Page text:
Consider the Right Keywords

Doing a keyword search and looking at trending topics can help give you a sense of how often certain keywords and phrases are being searched, helping you increase the odds that someone will find your material when they search it.

It’s important to categorize your keywords into “buckets” of topics, finding the relevant and trending keywords, and making them an important part of your content strategy. There are free and paid keyword tools that can lead you to the right ones, and from there, you can organize and prioritize which, are the keywords most worth targeting.

Using tools like these gives you a sense of what’s being searched for, and multiple keywords to include while creating engaging, informative content. It is also important to remember that keywords can be full phrases, like “when is the 2020 election.” Questions like this are one keyword.

Create a Production Calendar

A monthly production calendar is important not just for staying organized but maximizing search traffic to your site.

Say you’re planning content around Super Bowl Sunday, connecting the event to your business or product. Instead of rushing out content last-minute, consider using a calendar to prepare its creation months in advance.

Being prepared means, you can get your content out earlier, giving it a better opportunity to get shared via social media, newsletters, and links. This increased engagement over time may help it perform better in search leading up to the event.

Creating a content-production plan for each month that accounts for upcoming holidays, trade shows, and events relevant to your industry gives you enough lead time to generate content for them.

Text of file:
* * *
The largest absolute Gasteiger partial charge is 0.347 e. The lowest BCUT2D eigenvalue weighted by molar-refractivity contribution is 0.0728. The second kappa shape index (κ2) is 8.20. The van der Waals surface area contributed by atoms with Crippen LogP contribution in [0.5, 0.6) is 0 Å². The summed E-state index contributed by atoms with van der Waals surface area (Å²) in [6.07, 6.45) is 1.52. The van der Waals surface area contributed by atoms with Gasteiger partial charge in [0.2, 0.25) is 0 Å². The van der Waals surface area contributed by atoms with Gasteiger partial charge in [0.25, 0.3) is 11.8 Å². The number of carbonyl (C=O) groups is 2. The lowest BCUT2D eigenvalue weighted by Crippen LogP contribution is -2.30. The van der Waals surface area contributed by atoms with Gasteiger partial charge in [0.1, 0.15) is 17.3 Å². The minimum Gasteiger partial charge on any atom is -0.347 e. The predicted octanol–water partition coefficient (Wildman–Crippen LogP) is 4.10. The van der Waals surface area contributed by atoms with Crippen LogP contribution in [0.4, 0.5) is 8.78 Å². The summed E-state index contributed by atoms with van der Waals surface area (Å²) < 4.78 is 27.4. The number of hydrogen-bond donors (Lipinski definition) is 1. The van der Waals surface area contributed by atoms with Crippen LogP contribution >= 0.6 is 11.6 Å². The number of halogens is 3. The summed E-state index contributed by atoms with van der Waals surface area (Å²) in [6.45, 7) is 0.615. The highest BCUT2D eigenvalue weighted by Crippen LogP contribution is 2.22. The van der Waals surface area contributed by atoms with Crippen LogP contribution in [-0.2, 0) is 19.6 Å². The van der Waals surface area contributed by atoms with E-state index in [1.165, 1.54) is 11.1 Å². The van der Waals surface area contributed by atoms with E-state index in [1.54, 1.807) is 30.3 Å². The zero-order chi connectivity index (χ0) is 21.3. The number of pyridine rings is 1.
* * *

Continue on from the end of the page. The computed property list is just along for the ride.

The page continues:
Don’t Feel Obligated to Repost Material

You may have heard that Google gives new content more prominence than old content when someone searches something, but that’s only part of the story.

If you created a piece four days ago, you shouldn’t constantly refresh or repost it just to make it seem new. Only refresh content when you need to make a change, like revising the business hours when they change, adding an important question to your FAQ page or adding new information to an older article.

Use your best judgment to determine whether refreshing an article is necessary. Otherwise, don’t feel pressure to make it look like your content was just posted today.

“Using some or all of these strategies can seem like a daunting task, as SEO is constantly evolving, but the reason your business needs it hasn’t changed.” No matter what your business is, your content needs to resonate with its audience. No matter how often other parts of the industry change, that will always stay the same.

Read Also

Actionable SEO Tips to Improve Search Engine Ranks

Actionable SEO Tips to Improve Search Engine Ranks

Walter Moore, Digital Marketing Consultant, GingerDomain
Marketing Disruption: Role of the CIO

Marketing Disruption: Role of the CIO

Shirish Lal, COO and CTO, Harte Hanks
The New Era of Analytical Requirements: Three Focus Areas

The New Era of Analytical Requirements: Three Focus Areas

Kathy Chiang, VP, Business Insights, Wunderman Data Management, Aspirent
Design An SEO-Friendly Website Architecture

Design An SEO-Friendly Website Architecture

Lauren Polinsky, Director of Search Analytics, MGM Resorts International